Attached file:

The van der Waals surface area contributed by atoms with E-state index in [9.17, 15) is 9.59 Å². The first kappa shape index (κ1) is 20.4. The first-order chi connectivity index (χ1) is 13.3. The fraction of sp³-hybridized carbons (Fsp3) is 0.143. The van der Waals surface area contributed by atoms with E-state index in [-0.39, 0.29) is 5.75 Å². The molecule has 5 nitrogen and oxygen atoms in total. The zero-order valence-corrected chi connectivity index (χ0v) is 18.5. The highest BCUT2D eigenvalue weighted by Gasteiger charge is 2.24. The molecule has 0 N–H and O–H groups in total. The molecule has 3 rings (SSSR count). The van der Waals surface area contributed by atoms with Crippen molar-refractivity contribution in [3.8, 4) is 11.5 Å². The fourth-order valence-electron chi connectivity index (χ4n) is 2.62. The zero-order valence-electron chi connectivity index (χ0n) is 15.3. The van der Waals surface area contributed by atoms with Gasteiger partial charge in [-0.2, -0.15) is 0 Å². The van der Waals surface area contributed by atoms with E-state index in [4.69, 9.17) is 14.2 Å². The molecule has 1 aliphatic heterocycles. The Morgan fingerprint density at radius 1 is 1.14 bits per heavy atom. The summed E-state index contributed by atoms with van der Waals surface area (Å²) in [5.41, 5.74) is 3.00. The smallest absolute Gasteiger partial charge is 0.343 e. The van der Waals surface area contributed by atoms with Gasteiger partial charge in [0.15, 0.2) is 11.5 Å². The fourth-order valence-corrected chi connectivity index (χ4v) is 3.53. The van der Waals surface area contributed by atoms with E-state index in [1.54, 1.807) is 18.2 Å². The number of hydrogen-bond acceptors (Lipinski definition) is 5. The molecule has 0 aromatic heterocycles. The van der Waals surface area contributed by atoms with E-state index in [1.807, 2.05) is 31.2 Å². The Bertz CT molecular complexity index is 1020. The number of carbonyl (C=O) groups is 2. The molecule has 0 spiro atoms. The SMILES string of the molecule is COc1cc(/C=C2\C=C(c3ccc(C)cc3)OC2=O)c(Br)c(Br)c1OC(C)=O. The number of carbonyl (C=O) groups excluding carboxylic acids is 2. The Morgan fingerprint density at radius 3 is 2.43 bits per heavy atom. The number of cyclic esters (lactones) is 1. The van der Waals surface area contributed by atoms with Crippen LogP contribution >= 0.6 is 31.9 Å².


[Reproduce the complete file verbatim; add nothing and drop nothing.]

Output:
The van der Waals surface area contributed by atoms with E-state index in [9.17, 15) is 9.59 Å². The first kappa shape index (κ1) is 20.4. The first-order chi connectivity index (χ1) is 13.3. The fraction of sp³-hybridized carbons (Fsp3) is 0.143. The van der Waals surface area contributed by atoms with E-state index in [-0.39, 0.29) is 5.75 Å². The molecule has 5 nitrogen and oxygen atoms in total. The zero-order valence-corrected chi connectivity index (χ0v) is 18.5. The highest BCUT2D eigenvalue weighted by Gasteiger charge is 2.24. The molecule has 0 N–H and O–H groups in total. The molecule has 3 rings (SSSR count). The van der Waals surface area contributed by atoms with Crippen molar-refractivity contribution in [3.8, 4) is 11.5 Å². The fourth-order valence-electron chi connectivity index (χ4n) is 2.62. The zero-order valence-electron chi connectivity index (χ0n) is 15.3. The van der Waals surface area contributed by atoms with Gasteiger partial charge in [-0.2, -0.15) is 0 Å². The van der Waals surface area contributed by atoms with E-state index in [4.69, 9.17) is 14.2 Å². The molecule has 1 aliphatic heterocycles. The Morgan fingerprint density at radius 1 is 1.14 bits per heavy atom. The summed E-state index contributed by atoms with van der Waals surface area (Å²) in [5.41, 5.74) is 3.00. The smallest absolute Gasteiger partial charge is 0.343 e. The van der Waals surface area contributed by atoms with Gasteiger partial charge in [0.15, 0.2) is 11.5 Å². The fourth-order valence-corrected chi connectivity index (χ4v) is 3.53. The van der Waals surface area contributed by atoms with E-state index in [1.54, 1.807) is 18.2 Å². The number of hydrogen-bond acceptors (Lipinski definition) is 5. The molecule has 0 aromatic heterocycles. The van der Waals surface area contributed by atoms with E-state index in [1.807, 2.05) is 31.2 Å². The Bertz CT molecular complexity index is 1020. The number of carbonyl (C=O) groups is 2. The molecule has 0 spiro atoms. The SMILES string of the molecule is COc1cc(/C=C2\C=C(c3ccc(C)cc3)OC2=O)c(Br)c(Br)c1OC(C)=O. The number of carbonyl (C=O) groups excluding carboxylic acids is 2. The Morgan fingerprint density at radius 3 is 2.43 bits per heavy atom. The number of cyclic esters (lactones) is 1. The van der Waals surface area contributed by atoms with Crippen LogP contribution >= 0.6 is 31.9 Å².